"Want to catch some big snapper on light tackle?" asked the caller. Well, what do you say to that? "No, I'm too busy working ..."?
And so we got off the ferry at Matiatia on Waiheke Island, after a 40-minute cruise across water like glass on a balmy, sunny afternoon at the beginning of the week. It is not hard finding a crew to put their hands up when an offer like that is sent out.
And after the stories which had been related, hopes were high and expectations right up there.
All the stars were aligned: It was a 3.6m tide, peaking just after dark, so a good current should be running.
The skipper was a new charter operator on the scene at Waiheke, but Scott Lloyd-Jones has spent a lifetime living and breathing fishing in various guises. Now part of the Epic Charters family, he runs a slick operation.
The brand is well known among sport fishing aficionados, earning its spurs specialising in targeting kingfish out of Tairua and now covering from the Moko Hinau Islands to the Bay of Plenty.
Lloyd-Jones bases himself at Waiheke but will travel to the BoP or to the Bay of Islands in search of the best action. He did his apprenticeship on top charter boats in the Bay of Plenty and learned from the best, and the speed at which he ties the trace rigs and sets up the tackle is impressive.
"Blood knots are not allowed on this boat," he says, as he whips the hooks on to 44kg trace with a special knot he picked up from the pros, which connects to a double in the 4.5kg monofilament line.
Punters have a choice of mono line or braid. Both have advantages. The stretch of mono gives a cushion against the lunges of a big fish and the braid's thin diameter adds strength.
"The snapper fishing in shallow water has been excellent," says Lloyd-Jones as he powers his 8m Senator out towards the Ahaaha Rocks.
He has been producing boxes of snapper for his punters by staylining down a berley trail in close along Waiheke's outer coast and around Kauri Point, but this time the shallow reefs around the Ahaas will be the target.
There is no end to this type of terrain around the coast, from Flat Rock to the back of Tiritiri Matangi Island, to The Noises to the David Rocks to D'Urville Rock. The Coromandel coast and Bay of Plenty have plenty of the right type of country, and there is good reef off Raglan which the locals know well, and when it comes to Northland the options are endless. It is more a question of knowing what to look for and how to approach it.
As Lloyd-Jones approached the main rock he pointed to the screen of the Navnet -- "There is an 80cm fish." The technology can now show you not only where the fish are but the size of individual fish. The boat's track on the screen showed a trail of numbers, each one a snapper.
"There is a channel pushing in close here, so we will anchor in 12m and cast into 5m. The current will take the berley across the reef towards that rock," he added, pointing to the other main rock about 200m away.
He shows how to hook up a whole pilchard on the two 10/0 hooks, with a small sliding sinker above the hooks. They are cast out with spin reels on 2m rods in an arc from the stern, and then four anglers hold the line carefully in their left hands, waiting for the first pull.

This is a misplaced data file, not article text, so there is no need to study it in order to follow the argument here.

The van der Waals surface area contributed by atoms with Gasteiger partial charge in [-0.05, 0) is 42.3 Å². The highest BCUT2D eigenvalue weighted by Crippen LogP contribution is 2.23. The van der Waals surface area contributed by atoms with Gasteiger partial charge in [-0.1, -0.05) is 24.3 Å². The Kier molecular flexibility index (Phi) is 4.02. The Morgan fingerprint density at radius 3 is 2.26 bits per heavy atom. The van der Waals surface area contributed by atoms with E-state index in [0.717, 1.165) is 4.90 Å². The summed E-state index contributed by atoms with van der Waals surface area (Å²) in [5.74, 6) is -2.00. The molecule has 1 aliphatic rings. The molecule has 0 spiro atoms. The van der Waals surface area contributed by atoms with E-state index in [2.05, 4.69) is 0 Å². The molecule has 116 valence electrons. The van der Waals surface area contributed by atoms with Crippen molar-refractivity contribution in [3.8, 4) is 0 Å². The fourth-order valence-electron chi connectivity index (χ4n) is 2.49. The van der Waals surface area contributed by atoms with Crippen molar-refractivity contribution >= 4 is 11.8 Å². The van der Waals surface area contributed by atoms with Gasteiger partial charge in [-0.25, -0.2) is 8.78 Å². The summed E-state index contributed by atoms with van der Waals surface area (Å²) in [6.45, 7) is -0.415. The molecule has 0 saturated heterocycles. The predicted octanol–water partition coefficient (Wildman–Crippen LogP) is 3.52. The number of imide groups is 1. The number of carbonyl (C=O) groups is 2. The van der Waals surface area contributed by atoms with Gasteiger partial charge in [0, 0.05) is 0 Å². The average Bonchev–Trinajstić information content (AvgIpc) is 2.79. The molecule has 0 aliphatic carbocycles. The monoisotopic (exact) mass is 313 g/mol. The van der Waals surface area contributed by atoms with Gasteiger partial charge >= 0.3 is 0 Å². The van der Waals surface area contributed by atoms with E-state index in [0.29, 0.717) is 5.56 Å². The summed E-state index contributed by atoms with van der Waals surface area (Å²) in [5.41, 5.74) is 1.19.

The bites are tentative at first, barely registering, and the hooks come back bare. Small snapper and mackerel dart around in the cloud of berley and Lloyd-Jones flicks out a piece of mono line with a couple of baited tiny hooks and soon small jack mackerel are added to the bait tray.
Then a blue koheru is lifted, flashing and wriggling. "That would be a marlin, or a tuna, or a kingfish," says Lloyd-Jones, admiring the chunky, torpedo-like fish.
"They love them as live bait."
As the sun sinks and the light fades the bites are stronger, and suddenly Mat Peters yells and leans back on his rod. Line whips out through the rod guides and the reel groans.
"This is a good fish," says Lloyd-Jones, and the struggle goes back and forth. Peters gains line, then it is torn from the reel. Slowly the fish yields and finally Lloyd-Jones slides the net under it and lifts it high. "That's six or seven kilos!"
"My biggest," says Peters with a smile a metre wide. High fives all around are followed by renewed casts, and more snapper come to the net.
Pilchards and fresh mackerel are both snapped up, and finally as the sun is lost and twilight darkens three rods go off at once. More snapper of around four kilos go on to the salt ice in the bin, and the bite continues until about half an hour after dark.
"Good fishing boys," says Lloyd-Jones as the anchor rattles in and he points the bow towards Waiheke.
The fishing was slow until the sun had gone, then it all happened in about 90 minutes. But the key is to have the boat in the right position (and Lloyd-Jones moved three times before he was satisfied) and the berley flowing well before the prime bite time, allowing the anglers time to become familiar with the tackle, rigging the baits and placing the casts.
Tip of the week
Whether using a whole pilchard or fresh jack mackerel, pull the head off the bait to allow blood and juices to run out. This will often trigger a bite from a lethargic snapper.
Bite times today are 3.55am and 4.15pm, and tomorrow at 4.40am and 5pm. These are based on the moon phase and position, not tides, so apply to the whole country.
More fishing action can be found at www.GTtackle.co.nz.